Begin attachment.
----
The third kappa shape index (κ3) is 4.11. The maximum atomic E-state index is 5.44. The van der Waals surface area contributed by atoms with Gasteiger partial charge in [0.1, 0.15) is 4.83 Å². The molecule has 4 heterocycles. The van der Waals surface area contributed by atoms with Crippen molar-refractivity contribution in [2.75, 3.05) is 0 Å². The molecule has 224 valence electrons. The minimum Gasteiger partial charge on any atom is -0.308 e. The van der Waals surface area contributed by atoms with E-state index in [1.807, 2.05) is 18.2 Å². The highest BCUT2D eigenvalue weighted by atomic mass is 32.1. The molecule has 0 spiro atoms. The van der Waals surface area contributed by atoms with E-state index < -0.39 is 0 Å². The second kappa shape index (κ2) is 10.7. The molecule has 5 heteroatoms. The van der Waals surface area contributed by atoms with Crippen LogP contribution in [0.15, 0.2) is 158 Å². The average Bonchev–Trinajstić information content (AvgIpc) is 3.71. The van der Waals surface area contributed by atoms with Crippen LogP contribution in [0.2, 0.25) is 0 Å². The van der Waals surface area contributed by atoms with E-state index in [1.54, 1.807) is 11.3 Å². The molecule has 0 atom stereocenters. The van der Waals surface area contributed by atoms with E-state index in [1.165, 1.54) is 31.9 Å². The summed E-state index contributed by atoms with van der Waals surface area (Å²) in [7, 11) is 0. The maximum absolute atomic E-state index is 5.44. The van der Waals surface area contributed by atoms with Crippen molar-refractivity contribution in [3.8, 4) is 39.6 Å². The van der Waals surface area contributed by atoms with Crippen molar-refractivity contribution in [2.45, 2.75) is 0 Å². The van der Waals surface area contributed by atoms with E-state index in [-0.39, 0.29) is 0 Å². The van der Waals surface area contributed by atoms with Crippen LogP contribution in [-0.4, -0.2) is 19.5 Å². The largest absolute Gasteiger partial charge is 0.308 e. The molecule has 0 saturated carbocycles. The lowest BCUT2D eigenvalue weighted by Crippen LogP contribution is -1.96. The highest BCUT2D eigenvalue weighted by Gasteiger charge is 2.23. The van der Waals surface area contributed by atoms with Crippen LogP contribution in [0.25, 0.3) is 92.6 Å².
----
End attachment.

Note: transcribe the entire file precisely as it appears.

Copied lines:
The third kappa shape index (κ3) is 4.11. The maximum atomic E-state index is 5.44. The van der Waals surface area contributed by atoms with Gasteiger partial charge in [0.1, 0.15) is 4.83 Å². The molecule has 4 heterocycles. The van der Waals surface area contributed by atoms with Crippen molar-refractivity contribution in [2.75, 3.05) is 0 Å². The molecule has 224 valence electrons. The minimum Gasteiger partial charge on any atom is -0.308 e. The van der Waals surface area contributed by atoms with E-state index in [1.807, 2.05) is 18.2 Å². The highest BCUT2D eigenvalue weighted by atomic mass is 32.1. The molecule has 0 spiro atoms. The van der Waals surface area contributed by atoms with E-state index < -0.39 is 0 Å². The second kappa shape index (κ2) is 10.7. The molecule has 5 heteroatoms. The van der Waals surface area contributed by atoms with Crippen LogP contribution in [0.15, 0.2) is 158 Å². The average Bonchev–Trinajstić information content (AvgIpc) is 3.71. The van der Waals surface area contributed by atoms with Crippen LogP contribution in [0.2, 0.25) is 0 Å². The van der Waals surface area contributed by atoms with E-state index in [1.54, 1.807) is 11.3 Å². The molecule has 0 atom stereocenters. The van der Waals surface area contributed by atoms with E-state index in [1.165, 1.54) is 31.9 Å². The summed E-state index contributed by atoms with van der Waals surface area (Å²) in [7, 11) is 0. The maximum absolute atomic E-state index is 5.44. The van der Waals surface area contributed by atoms with Crippen molar-refractivity contribution in [3.8, 4) is 39.6 Å². The van der Waals surface area contributed by atoms with Crippen molar-refractivity contribution in [2.45, 2.75) is 0 Å². The van der Waals surface area contributed by atoms with E-state index in [-0.39, 0.29) is 0 Å². The van der Waals surface area contributed by atoms with Crippen LogP contribution in [-0.4, -0.2) is 19.5 Å². The largest absolute Gasteiger partial charge is 0.308 e. The molecule has 0 saturated carbocycles. The lowest BCUT2D eigenvalue weighted by Crippen LogP contribution is -1.96. The highest BCUT2D eigenvalue weighted by Gasteiger charge is 2.23. The van der Waals surface area contributed by atoms with Crippen LogP contribution in [0.25, 0.3) is 92.6 Å².